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Ellen Fullman plays her homemade and very weird "Long String Instrument"; film composer Michael Penn shows his pop side at Café Du Nord

Wednesday, Apr 6 2005
Less a musician than a sound researcher, veteran avant-gardist Ellen Fullman plays a peculiar contrivance of her own design, simply called the "Long String Instrument." Appearing like a luminescent force field out of a sci-fi flick, the LSI is basically a couple of sets of 30 or so strings each -- attached to a spruce soundboard and a plywood box via tuning pegs at either end -- that run about waist-high and 50 or more feet in length. There's a footpath between the pairs of strings that Fullman walks up and down with the poise of a dancer, her rosined fingers gliding along the stainless-steel wires like a bow on an enormous violin. In an effort to push beyond typical Western-music standards, the artist tunes her contraption on the microtonal level, so she can access the myriad notes between the notes, as it were. The result is an otherworldly drone that undulates as if with a life of its own, spellbinding the listener in a dream world that haunts long after the sounds decay. Currently residing in Berkeley, Fullman kicks off the two-month-long "Just Intonation Network Twentieth Anniversary Concert Series" on Saturday, April 9, at SomArts Gallery; call 864-0411 or go to for more info. -- Sam Prestianni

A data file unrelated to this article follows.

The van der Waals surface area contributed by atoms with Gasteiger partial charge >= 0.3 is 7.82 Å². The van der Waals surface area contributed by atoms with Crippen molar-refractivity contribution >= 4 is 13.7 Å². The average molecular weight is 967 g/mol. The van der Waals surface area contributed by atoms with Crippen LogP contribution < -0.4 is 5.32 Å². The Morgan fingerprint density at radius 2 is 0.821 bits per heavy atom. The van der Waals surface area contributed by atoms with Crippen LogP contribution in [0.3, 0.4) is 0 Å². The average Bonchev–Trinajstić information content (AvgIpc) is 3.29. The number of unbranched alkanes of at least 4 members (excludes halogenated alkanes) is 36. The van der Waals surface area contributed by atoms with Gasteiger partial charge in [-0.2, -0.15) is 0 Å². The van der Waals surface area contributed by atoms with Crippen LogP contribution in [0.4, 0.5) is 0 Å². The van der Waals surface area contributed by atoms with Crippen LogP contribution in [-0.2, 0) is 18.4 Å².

Ask Chris Jagger, Mike McGear (Sir Paul's brother), or Livingston Taylor -- prominent siblings are usually a performer's hindrance. The assumptions are: that the musicians only have a career because of superstar brother's/sister's influence, or that said sibling's shadow will always eclipse their own. Singer/songwriter/guitarist Michael Penn has himself a double whammy, seeing as über-actor Sean is his bro and he's married to indie rock doyenne Aimee Mann. But that hasn't stunted his creativity any -- this Penn has carved several niches for himself, both as a film scorer (Boogie Nights, among others) and as a producer/songwriter in the vein of the Beatles (see the Wallflowers' Breach, five songs of '03's Liz Phair, the Top 40 hit "No Myth" in '89, etc.). His latest album, Mr. Hollywood Jr., 1947, finds Penn declaring his independence from the megaconglomerates, releasing it under his (and Mann's) United Musicians banner. Mr. Hollywood is a gem of kitsch-free, yearning retro-pop, lusciously layered and melodious. Let Penn soothe your manic Monday this April 11 at Café Du Nord; call 861-5016 or visit Mark Keresman


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